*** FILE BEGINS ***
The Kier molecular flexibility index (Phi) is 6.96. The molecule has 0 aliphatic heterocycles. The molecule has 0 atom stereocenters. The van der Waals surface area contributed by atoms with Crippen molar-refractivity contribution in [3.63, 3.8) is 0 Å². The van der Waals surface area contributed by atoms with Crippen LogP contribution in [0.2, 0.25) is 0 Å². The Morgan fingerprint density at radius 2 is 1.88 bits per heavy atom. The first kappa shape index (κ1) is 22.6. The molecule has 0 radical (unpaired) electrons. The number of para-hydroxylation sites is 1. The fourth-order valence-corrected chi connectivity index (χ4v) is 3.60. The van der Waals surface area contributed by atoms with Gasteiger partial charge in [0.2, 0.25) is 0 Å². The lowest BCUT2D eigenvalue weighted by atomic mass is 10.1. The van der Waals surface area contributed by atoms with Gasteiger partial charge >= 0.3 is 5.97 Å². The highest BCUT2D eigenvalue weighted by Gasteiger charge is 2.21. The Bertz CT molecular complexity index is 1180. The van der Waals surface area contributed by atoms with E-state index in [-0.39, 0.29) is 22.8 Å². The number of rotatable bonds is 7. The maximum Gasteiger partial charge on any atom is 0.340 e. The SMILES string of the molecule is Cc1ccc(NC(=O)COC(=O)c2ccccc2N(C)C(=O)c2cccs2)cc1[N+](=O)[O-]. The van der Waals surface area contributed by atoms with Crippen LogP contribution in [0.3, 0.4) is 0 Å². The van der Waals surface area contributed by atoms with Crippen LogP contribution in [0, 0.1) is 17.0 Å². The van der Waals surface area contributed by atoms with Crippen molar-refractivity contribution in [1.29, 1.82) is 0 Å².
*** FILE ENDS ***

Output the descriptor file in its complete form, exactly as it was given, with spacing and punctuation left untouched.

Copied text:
The Kier molecular flexibility index (Phi) is 6.96. The molecule has 0 aliphatic heterocycles. The molecule has 0 atom stereocenters. The van der Waals surface area contributed by atoms with Crippen molar-refractivity contribution in [3.63, 3.8) is 0 Å². The van der Waals surface area contributed by atoms with Crippen LogP contribution in [0.2, 0.25) is 0 Å². The Morgan fingerprint density at radius 2 is 1.88 bits per heavy atom. The first kappa shape index (κ1) is 22.6. The molecule has 0 radical (unpaired) electrons. The number of para-hydroxylation sites is 1. The fourth-order valence-corrected chi connectivity index (χ4v) is 3.60. The van der Waals surface area contributed by atoms with Gasteiger partial charge in [0.2, 0.25) is 0 Å². The lowest BCUT2D eigenvalue weighted by atomic mass is 10.1. The van der Waals surface area contributed by atoms with Gasteiger partial charge >= 0.3 is 5.97 Å². The highest BCUT2D eigenvalue weighted by Gasteiger charge is 2.21. The Bertz CT molecular complexity index is 1180. The van der Waals surface area contributed by atoms with E-state index in [-0.39, 0.29) is 22.8 Å². The number of rotatable bonds is 7. The maximum Gasteiger partial charge on any atom is 0.340 e. The SMILES string of the molecule is Cc1ccc(NC(=O)COC(=O)c2ccccc2N(C)C(=O)c2cccs2)cc1[N+](=O)[O-]. The van der Waals surface area contributed by atoms with Crippen LogP contribution in [0.3, 0.4) is 0 Å². The van der Waals surface area contributed by atoms with Crippen LogP contribution in [0, 0.1) is 17.0 Å². The van der Waals surface area contributed by atoms with Crippen molar-refractivity contribution in [1.29, 1.82) is 0 Å².